The air is crisp in the Northeast and fall vegetables are hitting the markets. In particular beautiful multi-color and shaped winter squash are making their first appearances. Butternut, delicata, carnival and acorn are on the stands.
Squash can range in size from very small to the great pumpkin …
.. and in between like this giant Blue Hubbard I picked up this past weekend from Mobius Fields Farm. (I’m still contemplating what to do with it!)
A few weeks ago I did a quick recipe using kabocha squash, making a soup. Soups are just about the easiest way to use your squash. Each really does have a slightly different taste, and some even a different textures.
Like the spaghetti variety … here is a fun take on spaghetti and meatballs, but without the pasta.
Squash is an ingredient that dates back thousands of years. Archeologists found stems, skins, and seeds of squashes in Mexico dating between 7,000 and 5,000 BCE. From most accounts the Pilgrims encountered squash when they arrived, but were somewhat unimpressed. It took some time for them to start using this versatile ingredient. Lucky for us in the end because each has a slightly different taste and texture.
For today I’m focusing on the delicata variety. Nutritionally delicata squash is a great source vitamin A, C and Iron, and is low in calories and contains no fat. It’s a very healthy vegetable indeed. Look for delicatas that have a firm, deep-colored rind, free of bruises or soft moldy spots. The firm skin protects the squash and allows it to store longer than summer squash. Delicata tends to have a slightly thinner skin than some of the others, so barely detectable when cooked. Meaning there is no need to peel it. (Technically you can eat the skin on any squash, but generally it’s tough and doesn’t soften when cooked.)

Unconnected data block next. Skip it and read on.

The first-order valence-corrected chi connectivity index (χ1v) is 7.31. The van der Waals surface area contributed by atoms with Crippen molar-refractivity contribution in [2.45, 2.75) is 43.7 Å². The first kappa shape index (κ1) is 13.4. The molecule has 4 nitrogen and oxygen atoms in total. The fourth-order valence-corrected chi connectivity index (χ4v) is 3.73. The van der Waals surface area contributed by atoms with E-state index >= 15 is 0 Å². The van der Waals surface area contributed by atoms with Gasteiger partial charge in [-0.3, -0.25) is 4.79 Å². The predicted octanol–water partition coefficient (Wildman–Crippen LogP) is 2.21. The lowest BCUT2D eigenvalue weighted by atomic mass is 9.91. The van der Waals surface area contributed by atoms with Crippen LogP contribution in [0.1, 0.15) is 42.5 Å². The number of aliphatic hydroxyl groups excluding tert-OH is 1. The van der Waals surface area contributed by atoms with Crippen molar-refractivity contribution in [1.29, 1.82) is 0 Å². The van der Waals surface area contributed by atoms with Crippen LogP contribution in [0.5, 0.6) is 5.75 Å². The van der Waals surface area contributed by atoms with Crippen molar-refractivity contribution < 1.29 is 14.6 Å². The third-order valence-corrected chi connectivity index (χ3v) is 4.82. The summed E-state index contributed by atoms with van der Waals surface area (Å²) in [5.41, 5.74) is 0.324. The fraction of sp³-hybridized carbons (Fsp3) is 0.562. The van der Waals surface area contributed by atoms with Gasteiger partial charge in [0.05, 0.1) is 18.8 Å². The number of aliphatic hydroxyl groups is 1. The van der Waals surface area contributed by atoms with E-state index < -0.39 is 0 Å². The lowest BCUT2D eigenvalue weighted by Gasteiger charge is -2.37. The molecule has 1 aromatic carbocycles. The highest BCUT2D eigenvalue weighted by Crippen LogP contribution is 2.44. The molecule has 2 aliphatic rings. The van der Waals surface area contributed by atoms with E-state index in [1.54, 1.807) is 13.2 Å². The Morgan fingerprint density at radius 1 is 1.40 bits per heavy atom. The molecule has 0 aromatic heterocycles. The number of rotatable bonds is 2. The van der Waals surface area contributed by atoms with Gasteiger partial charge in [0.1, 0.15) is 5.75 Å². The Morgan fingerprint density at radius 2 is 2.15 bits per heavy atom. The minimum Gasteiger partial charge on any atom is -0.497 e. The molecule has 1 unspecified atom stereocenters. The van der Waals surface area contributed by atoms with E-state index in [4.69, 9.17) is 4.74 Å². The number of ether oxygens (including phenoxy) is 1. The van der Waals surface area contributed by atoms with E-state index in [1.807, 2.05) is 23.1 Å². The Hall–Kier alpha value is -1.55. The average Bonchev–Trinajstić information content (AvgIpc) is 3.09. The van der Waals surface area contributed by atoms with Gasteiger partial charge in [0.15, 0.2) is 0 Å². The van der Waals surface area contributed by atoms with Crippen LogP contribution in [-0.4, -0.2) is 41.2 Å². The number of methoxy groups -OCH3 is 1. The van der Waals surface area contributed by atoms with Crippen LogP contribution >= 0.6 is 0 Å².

Once you get the squash home keep it in a cool, preferably dark, well-ventilated area for up to one month. If you cut into it be sure to wrap the unused pieces in a zip lock bag and refrigerate up to five days. Or freeze for longer storage.
Taste-wise delicata has a mild flavor and not as sweet at kabocha or butternut. A typical way of cooking it is to roast in the oven. It’s also delicious steamed or pureed. It holds it’s shape during roasting so a perfect vegetable to stuff with your favorite grain or protein.
I had a bunch of kale on hand and a little leftover quinoa and thought I would try to combine them all together. The result was amazing. I used Madras curry powder as the seasoning and with a little lime juice and toasted coconut, the dish came together. I had a bunch of kale on hand and a little leftover quinoa and thought I would try to combine them all together. The result was amazing. I used Madras curry powder as the seasoning and with a little lime juice and toasted coconut, the dish came together. (To make life easy I simply added the kale right to the baking sheet and roasted it for the last five minutes the squash cooked. One pan is always a plus!)
Squash is bursting right now at the farmers market and at your local grocery store. The next time you see the display pick one up. It’s truly one of the most versatile ingredients you can use.